China said today it would impose anti-subsidy and anti-dumping duties on imported cars made in the United States, the latest in a series of trade spats between the world’s two largest economies. Hit the jump to read the rest of the story.
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The duties, to affect the Detroit 3 and some U.S. units of foreign automakers, will begin tomorrow and last two years, the Commerce Ministry said on its Web site. Cars that have engine capacity at or above 2.5 liters will be hit with duties ranging from 2 percent to 21.5 percent.

General Motors Co. will face anti-dumping and countervailing duties ranging from 8.9 percent to 12.9 percent. Chrysler Group’s will range from 6.2 percent to 8.8 percent, while the U.S. units of BMW AG and Mercedes-Benz will face duties of 2 percent and 2.7 percent, respectively.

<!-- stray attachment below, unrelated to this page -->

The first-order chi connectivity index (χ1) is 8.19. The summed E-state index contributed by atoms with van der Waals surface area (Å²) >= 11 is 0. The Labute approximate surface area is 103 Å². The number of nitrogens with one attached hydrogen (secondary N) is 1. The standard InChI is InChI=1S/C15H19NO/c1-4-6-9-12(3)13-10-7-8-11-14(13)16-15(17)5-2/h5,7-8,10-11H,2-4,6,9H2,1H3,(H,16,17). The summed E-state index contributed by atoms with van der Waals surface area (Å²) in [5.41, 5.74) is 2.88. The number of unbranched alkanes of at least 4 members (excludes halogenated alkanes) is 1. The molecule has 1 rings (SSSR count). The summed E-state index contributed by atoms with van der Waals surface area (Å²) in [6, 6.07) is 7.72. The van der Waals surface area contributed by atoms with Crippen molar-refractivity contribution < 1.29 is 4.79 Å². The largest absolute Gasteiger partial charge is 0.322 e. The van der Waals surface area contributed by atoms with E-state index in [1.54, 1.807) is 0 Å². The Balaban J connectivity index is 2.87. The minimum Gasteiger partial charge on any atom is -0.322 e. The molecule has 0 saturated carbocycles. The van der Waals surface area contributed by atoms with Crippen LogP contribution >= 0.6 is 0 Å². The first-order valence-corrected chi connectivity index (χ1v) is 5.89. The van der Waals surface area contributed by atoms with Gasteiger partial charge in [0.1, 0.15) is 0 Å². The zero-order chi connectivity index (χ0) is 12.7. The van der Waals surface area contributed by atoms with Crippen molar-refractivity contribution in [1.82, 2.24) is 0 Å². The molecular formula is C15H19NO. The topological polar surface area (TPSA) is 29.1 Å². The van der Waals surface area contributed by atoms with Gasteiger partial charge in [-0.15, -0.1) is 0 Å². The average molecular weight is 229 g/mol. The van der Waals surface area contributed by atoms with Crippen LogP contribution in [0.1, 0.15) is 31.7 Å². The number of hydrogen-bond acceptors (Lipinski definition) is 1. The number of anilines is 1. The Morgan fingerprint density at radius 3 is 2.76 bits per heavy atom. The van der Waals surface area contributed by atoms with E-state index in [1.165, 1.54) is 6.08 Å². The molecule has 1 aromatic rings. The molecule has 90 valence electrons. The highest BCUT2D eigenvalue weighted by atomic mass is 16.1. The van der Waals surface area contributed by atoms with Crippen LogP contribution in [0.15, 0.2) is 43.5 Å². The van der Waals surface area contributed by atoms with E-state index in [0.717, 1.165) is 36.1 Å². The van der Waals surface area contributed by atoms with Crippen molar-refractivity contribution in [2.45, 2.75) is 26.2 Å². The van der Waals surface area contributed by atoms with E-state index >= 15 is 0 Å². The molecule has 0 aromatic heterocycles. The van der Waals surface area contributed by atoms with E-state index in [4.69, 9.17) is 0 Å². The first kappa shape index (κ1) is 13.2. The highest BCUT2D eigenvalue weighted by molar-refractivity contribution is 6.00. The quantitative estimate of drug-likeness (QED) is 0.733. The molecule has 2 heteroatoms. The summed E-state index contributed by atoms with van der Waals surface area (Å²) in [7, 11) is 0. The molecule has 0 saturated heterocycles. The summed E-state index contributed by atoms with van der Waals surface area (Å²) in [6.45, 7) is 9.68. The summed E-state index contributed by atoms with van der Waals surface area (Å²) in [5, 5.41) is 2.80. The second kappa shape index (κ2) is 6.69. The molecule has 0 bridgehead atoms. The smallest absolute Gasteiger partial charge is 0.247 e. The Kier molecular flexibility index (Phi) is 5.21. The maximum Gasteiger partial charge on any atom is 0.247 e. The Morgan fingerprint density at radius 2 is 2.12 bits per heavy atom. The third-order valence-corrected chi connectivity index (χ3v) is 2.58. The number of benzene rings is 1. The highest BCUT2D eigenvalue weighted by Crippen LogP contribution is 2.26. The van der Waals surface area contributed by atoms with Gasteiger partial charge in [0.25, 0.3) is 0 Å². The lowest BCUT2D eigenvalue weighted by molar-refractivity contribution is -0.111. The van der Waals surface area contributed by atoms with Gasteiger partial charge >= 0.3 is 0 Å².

The ministry’s statement said U.S.-made cars and SUVs benefited from subsidies and had been dumped into the China market, causing “substantial damage to China’s domestic industry”.

U.S.-China trade tensions have been mounting in recent months, particularly in the solar industry, where tit-for-tat trade probes have underscored leaders’ warnings of a rising tide of protectionism amid gloomy global economic forecasts.

Ten years after China joined the World Trade Organization, experts say it is likely to become more deeply enmeshed in trade disputes.

More problems for Beijing at the trade governing body will be partly due to its ever-expanding trade footprint, but also because many of its trading partners have growing concerns over what they see as state support for strategic industries.

The United States has filed 12 trade cases against China since it joined the WTO, five since U.S. President Barack Obama took office.

China’s Commerce Minister Chen Deming said in late November the country is likely to fight back if other countries resort to trade protectionism.